Store certified as Alzheimer’s friendly in New Hampshire

I thought this was a very creative idea, saw it on a news broadcast.

HomeI MckHome Instead Senior Care approached McKinnon’s Supermarket in Portsmouth to train their employees to recognize customers with Alzheimer’s or dementia, and help them shop.

They trained the manager and workers free of charge. McKinnon’s is the first certified Alzheimer’s friendly business in New Hampshire.

More at WMUR 9 Portsmouth.

FTD Caregiver Tips for the Holidays

TurkeyFor caregivers and families living with FTD and other dementias, the holidays can be challenging.

With some planning and adjusted expectations, celebrations can still be happy, memorable occasions. Here are tips from the AFTD, the Alzheimer’s Association and Caregiver Magazine.

AFTD Caregiver Hints for the Holidays

Holidays and Alzheimer’s Families

Holiday Stress and Caregiving


“Diagnosing Frontotemporal Degeneration, the Dementia No One Knows About” – Seminar Nov. 17

CaptureDate: Tuesday, November 17, 7pm to 8:30pm

Location: River House Adult Day Center, 125 River Rd Ext, Cos Cob, CT 06807,  RSVP: Lynn at (203) 622-0079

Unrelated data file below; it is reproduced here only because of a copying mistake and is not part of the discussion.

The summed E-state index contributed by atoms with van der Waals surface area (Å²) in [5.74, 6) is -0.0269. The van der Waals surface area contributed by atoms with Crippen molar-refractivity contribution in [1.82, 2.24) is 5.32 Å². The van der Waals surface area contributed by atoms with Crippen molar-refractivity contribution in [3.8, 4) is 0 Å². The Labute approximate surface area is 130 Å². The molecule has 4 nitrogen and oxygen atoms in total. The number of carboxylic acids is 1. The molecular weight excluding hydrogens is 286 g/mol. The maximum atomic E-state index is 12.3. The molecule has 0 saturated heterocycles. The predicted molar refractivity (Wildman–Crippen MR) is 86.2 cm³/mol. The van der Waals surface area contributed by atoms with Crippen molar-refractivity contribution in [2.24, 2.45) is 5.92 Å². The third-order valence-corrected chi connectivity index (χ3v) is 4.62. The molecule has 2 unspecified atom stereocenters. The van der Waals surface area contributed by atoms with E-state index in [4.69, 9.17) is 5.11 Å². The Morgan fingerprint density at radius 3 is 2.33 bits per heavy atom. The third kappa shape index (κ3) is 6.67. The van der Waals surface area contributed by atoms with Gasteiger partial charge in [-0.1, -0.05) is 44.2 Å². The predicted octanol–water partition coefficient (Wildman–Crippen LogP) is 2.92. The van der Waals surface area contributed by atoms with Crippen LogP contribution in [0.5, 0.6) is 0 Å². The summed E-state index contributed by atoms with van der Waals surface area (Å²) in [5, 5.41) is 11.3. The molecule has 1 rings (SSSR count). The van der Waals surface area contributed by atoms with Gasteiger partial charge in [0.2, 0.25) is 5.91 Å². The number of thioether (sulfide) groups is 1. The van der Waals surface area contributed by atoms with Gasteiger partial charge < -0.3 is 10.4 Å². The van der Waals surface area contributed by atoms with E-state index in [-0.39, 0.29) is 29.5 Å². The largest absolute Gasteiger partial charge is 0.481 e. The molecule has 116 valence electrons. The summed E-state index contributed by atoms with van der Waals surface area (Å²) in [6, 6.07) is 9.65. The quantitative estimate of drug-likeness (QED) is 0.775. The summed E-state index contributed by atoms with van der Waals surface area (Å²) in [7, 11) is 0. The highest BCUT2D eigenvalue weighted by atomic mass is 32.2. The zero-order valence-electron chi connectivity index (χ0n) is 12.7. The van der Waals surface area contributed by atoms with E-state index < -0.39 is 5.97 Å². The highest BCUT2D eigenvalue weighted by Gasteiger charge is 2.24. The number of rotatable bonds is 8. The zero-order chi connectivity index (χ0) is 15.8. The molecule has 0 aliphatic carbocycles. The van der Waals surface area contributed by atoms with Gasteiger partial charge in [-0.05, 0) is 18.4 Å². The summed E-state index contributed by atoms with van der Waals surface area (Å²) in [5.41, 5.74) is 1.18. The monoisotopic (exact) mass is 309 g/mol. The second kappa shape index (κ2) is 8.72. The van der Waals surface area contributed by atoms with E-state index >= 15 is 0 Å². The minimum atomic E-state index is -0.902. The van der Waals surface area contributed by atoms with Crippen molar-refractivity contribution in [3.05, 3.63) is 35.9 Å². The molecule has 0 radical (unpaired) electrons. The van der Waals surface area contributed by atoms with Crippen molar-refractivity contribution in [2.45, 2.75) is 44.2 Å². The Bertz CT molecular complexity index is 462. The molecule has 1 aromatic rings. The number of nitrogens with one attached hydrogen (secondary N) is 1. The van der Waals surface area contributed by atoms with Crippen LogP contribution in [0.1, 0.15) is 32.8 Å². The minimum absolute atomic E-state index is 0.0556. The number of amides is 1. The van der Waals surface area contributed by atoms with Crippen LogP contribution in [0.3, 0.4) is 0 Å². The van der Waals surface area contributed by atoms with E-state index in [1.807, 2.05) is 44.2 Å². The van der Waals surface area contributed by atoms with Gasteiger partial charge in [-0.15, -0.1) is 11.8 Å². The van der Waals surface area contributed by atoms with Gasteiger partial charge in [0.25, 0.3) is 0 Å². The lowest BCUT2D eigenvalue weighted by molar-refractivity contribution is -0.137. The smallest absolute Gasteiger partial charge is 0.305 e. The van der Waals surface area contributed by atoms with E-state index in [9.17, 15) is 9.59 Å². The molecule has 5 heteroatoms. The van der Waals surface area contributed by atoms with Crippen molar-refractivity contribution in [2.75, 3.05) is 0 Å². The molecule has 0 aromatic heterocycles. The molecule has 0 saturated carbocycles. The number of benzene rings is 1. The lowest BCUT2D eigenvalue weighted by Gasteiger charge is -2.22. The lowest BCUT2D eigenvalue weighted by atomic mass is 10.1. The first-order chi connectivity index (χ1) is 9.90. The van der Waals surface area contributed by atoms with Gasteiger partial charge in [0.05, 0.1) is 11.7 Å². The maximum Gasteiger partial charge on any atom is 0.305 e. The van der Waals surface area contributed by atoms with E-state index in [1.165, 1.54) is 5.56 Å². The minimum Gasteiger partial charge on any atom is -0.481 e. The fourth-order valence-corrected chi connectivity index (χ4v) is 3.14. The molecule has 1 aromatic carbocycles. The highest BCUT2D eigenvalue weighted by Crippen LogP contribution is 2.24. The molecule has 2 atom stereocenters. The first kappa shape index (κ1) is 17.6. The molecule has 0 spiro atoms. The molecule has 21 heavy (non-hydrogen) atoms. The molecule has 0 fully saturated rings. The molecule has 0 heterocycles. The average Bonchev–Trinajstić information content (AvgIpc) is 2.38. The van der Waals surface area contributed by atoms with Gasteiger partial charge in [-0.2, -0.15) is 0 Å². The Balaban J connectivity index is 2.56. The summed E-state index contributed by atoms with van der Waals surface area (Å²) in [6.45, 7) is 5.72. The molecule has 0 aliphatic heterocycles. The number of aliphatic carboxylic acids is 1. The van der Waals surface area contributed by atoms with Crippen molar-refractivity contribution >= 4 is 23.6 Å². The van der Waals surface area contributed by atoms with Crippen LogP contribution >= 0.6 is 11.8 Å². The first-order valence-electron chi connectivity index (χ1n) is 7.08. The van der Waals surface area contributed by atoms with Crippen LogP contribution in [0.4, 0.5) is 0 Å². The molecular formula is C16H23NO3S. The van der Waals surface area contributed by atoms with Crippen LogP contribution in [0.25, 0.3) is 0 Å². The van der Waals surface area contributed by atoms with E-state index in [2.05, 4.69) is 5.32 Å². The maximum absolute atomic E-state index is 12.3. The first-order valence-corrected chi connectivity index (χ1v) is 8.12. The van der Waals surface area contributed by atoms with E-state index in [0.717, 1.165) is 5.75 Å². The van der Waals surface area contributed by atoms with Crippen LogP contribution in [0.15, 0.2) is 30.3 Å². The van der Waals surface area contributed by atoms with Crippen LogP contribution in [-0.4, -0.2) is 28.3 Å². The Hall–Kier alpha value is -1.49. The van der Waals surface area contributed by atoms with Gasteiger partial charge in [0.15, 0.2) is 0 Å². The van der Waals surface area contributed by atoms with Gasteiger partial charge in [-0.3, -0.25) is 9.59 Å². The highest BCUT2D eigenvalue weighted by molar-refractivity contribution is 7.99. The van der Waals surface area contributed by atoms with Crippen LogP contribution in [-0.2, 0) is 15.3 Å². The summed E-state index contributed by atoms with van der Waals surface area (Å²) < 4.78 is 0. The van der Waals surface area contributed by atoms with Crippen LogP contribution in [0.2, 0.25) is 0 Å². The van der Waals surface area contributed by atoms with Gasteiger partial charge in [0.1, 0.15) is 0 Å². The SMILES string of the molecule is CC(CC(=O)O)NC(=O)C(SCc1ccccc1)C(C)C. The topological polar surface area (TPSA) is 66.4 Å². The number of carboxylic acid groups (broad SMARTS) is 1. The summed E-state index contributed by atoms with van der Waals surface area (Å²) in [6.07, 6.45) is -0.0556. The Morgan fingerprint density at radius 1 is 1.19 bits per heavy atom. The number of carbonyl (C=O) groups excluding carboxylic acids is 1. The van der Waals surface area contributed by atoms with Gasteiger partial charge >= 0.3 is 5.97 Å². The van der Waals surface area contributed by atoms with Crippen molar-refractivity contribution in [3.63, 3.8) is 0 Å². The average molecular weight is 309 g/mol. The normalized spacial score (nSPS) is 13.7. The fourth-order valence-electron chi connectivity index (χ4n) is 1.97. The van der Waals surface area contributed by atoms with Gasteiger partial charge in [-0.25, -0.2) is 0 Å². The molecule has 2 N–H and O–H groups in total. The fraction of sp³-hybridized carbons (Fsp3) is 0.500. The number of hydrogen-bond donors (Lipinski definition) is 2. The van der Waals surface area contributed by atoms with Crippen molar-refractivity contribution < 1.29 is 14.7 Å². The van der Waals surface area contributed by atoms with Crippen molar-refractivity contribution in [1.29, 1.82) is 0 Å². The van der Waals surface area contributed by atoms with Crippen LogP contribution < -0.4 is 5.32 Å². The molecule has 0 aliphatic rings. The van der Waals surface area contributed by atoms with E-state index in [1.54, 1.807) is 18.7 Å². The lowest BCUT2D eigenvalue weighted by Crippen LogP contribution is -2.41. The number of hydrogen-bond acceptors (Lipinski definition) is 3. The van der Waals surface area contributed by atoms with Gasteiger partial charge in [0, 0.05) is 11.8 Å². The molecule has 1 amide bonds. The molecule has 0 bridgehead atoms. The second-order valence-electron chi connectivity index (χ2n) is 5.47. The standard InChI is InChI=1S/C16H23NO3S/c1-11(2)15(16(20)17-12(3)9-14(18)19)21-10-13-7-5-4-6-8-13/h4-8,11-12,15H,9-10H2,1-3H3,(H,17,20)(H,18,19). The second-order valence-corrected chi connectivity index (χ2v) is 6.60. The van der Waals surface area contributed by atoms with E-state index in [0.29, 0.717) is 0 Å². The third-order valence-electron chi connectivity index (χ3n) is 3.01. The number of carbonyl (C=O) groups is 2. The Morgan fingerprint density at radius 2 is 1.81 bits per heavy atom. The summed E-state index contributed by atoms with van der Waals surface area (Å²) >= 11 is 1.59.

Frontotemporal Degeneration (FTD) is not as rare as once thought; it is considered to be the second most common cause of early onset dementia. However, because of the wide range of symptoms and their gradual onset, FTD is often initially misdiagnosed as a psychiatric problem, Alzheimer’s disease, Parkinson’s disease or vascular dementia.

Dr. Edward (Ted) Huey, who specializes in FTD at Columbia University Medical Center will describe FTD, its symptoms and behaviors, and how the disease differs from Alzheimer’s. He will talk about how a trained and experienced health care professional can look for features that rule out other diagnoses and identify features that pinpoint FTD.

Jill Goldman, MS, MPhil, CGC, Senior Staff Associate and Genetic Counselor at Columbia University, Taub Institute for Research on Alzheimer’s Disease and the Aging Brain will speak about the genetics of FTD, the role genetics play in diagnosis and assessing hereditary risk within a family.

The seminar is for medical and health care professionals as well as those who think a loved one may be suffering from the disease.

Light refreshments will be served.

Cost: No charge, a $10 donation is optional.

Sponsored by the River House Adult Day Center and the CT FTD Foundation